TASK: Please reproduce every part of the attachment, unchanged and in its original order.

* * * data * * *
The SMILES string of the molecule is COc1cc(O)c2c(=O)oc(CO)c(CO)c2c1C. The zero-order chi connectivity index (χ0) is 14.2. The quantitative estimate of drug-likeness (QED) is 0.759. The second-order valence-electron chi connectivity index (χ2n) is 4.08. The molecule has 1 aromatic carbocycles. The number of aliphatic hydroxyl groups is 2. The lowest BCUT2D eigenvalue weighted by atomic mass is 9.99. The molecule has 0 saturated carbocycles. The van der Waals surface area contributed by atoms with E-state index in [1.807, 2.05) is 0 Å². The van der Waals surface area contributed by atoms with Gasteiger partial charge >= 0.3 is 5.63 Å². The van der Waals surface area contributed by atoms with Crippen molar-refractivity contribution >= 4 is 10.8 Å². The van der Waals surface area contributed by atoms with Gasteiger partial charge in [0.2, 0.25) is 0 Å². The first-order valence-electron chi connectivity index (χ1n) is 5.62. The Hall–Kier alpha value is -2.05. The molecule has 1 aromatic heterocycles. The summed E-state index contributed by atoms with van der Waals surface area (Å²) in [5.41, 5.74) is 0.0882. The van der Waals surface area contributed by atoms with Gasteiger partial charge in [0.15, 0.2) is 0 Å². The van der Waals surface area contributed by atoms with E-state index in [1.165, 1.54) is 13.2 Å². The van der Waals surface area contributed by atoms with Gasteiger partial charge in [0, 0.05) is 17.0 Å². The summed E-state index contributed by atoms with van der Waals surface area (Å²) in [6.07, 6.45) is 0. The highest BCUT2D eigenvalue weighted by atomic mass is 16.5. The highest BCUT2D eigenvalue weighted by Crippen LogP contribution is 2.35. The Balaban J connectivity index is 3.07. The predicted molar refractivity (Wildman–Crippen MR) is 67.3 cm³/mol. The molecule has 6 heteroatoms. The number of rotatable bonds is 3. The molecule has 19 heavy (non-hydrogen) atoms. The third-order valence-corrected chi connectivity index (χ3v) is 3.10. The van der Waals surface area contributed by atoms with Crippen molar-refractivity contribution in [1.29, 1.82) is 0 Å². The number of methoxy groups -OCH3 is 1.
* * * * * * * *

The SMILES string of the molecule is COc1cc(O)c2c(=O)oc(CO)c(CO)c2c1C. The zero-order chi connectivity index (χ0) is 14.2. The quantitative estimate of drug-likeness (QED) is 0.759. The second-order valence-electron chi connectivity index (χ2n) is 4.08. The molecule has 1 aromatic carbocycles. The number of aliphatic hydroxyl groups is 2. The lowest BCUT2D eigenvalue weighted by atomic mass is 9.99. The molecule has 0 saturated carbocycles. The van der Waals surface area contributed by atoms with E-state index in [1.807, 2.05) is 0 Å². The van der Waals surface area contributed by atoms with Gasteiger partial charge >= 0.3 is 5.63 Å². The van der Waals surface area contributed by atoms with Crippen molar-refractivity contribution >= 4 is 10.8 Å². The van der Waals surface area contributed by atoms with Gasteiger partial charge in [0.2, 0.25) is 0 Å². The first-order valence-electron chi connectivity index (χ1n) is 5.62. The Hall–Kier alpha value is -2.05. The molecule has 1 aromatic heterocycles. The summed E-state index contributed by atoms with van der Waals surface area (Å²) in [5.41, 5.74) is 0.0882. The van der Waals surface area contributed by atoms with Gasteiger partial charge in [0.15, 0.2) is 0 Å². The van der Waals surface area contributed by atoms with E-state index in [1.165, 1.54) is 13.2 Å². The van der Waals surface area contributed by atoms with Gasteiger partial charge in [0, 0.05) is 17.0 Å². The summed E-state index contributed by atoms with van der Waals surface area (Å²) in [6.07, 6.45) is 0. The highest BCUT2D eigenvalue weighted by atomic mass is 16.5. The highest BCUT2D eigenvalue weighted by Crippen LogP contribution is 2.35. The Balaban J connectivity index is 3.07. The predicted molar refractivity (Wildman–Crippen MR) is 67.3 cm³/mol. The molecule has 6 heteroatoms. The number of rotatable bonds is 3. The molecule has 19 heavy (non-hydrogen) atoms. The third-order valence-corrected chi connectivity index (χ3v) is 3.10. The van der Waals surface area contributed by atoms with Crippen molar-refractivity contribution in [1.29, 1.82) is 0 Å². The number of methoxy groups -OCH3 is 1.